The disclosure part was a bit preachy. I can tell you that every doctor there already knew what it meant to be be involved with CCSVI. After telling folks about CCSVI in my own facility I can tell you how verbally aggressive some of the nay-Sayers can be. The only neurologist I could find to work with me on these folks is outside the hospital system. Good for us he is an excellent Doctor. I sent my own father in law to see him ( and I LIKE my father in law too). Dr. Zivadinov did have a point that some folks were now basing a carreer on CCSVI treatments, but disclosures in this setting don't really pertain to that as I understand it.
I do agree at some point the CCSVI data will have to address the overall treatment of MS like reduced placque burdens, etc.
The work in Poland and Bulgaria has been prolific and useful. Dr.s Simka and Petrov have done alot of work oversea and have been ahead of the treatment curve so to speak. It was interesting to see the significant reduction in the amount of stenting that went on as experience increased. At this point it seems stenting is only used for severe lesions that do not respond at all to plasty, or as a bailout for vessel wall repair.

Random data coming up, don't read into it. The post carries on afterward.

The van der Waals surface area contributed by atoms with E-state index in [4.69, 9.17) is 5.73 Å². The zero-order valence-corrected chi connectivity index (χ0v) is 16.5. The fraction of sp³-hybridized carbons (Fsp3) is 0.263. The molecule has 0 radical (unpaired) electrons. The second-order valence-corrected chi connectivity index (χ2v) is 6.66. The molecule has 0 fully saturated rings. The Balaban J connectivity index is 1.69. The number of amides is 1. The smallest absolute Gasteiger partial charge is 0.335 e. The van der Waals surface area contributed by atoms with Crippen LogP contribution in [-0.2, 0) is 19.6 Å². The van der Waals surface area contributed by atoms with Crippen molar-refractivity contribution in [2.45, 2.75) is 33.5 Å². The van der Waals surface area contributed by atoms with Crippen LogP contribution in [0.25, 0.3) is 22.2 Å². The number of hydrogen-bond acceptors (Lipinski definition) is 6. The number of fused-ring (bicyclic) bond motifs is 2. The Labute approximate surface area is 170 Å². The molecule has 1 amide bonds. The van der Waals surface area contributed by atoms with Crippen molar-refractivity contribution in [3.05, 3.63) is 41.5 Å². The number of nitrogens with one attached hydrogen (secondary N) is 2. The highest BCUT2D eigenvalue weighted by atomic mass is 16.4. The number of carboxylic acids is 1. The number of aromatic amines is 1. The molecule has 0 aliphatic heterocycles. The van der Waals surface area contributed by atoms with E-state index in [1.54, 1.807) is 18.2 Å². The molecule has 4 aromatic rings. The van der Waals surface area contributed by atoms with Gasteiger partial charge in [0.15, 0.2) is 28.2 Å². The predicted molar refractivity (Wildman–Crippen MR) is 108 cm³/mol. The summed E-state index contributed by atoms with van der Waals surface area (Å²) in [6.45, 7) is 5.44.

We got a glimps of the Hubbard data from Dr. Ponec which uses the MSIS-29 data. It was very favorable and exciting to see.
We got a look at the study design for the PREMISe study by Dr. Zivadinov
We got a look at the Albany study design by Dr. Siskin
Of note - rapid clearing of contrast from the jugular veins seemed to hold some importance for diagnostic purposes from the presenting Doctors. It seemed like clearing of contrast in less than three seconds was important to show lack of stenosis. The volume of contrast and rate of injection was not discussed in this. Also, no one discussed using pull back pressures where pressures are measured across a narrowing as a way to determine significance. I have done that on all of my patients trying to reduce the gradient to 1mmhg which is within the margin of error for the electronic sphygmomanometer. Anything greater that 2mmHg Medes to be treated in my opinion. It will be interesting to see if future studies include this data.
All in all it was a very interesting conference and I am glad that I attended and know that it has furthered my own resolve to be active in this fascinating and underserved corner of medicine.
Stuff to follow -up on:
Question correlation between heart disease, infective mononucleosis, irritable bowel or crohns and increased risk of CCSVI. Use of Ginko Biloba may reduce Symptoms?
Investigate: does placement of IJ catheters in MS patients increase MS symptoms?
Articles to pull and review:
Kitano et al, journal of nuclear medicine 1964
Doepps, et al. Meir radiology 2004
Centonez -Ann neurologist 2011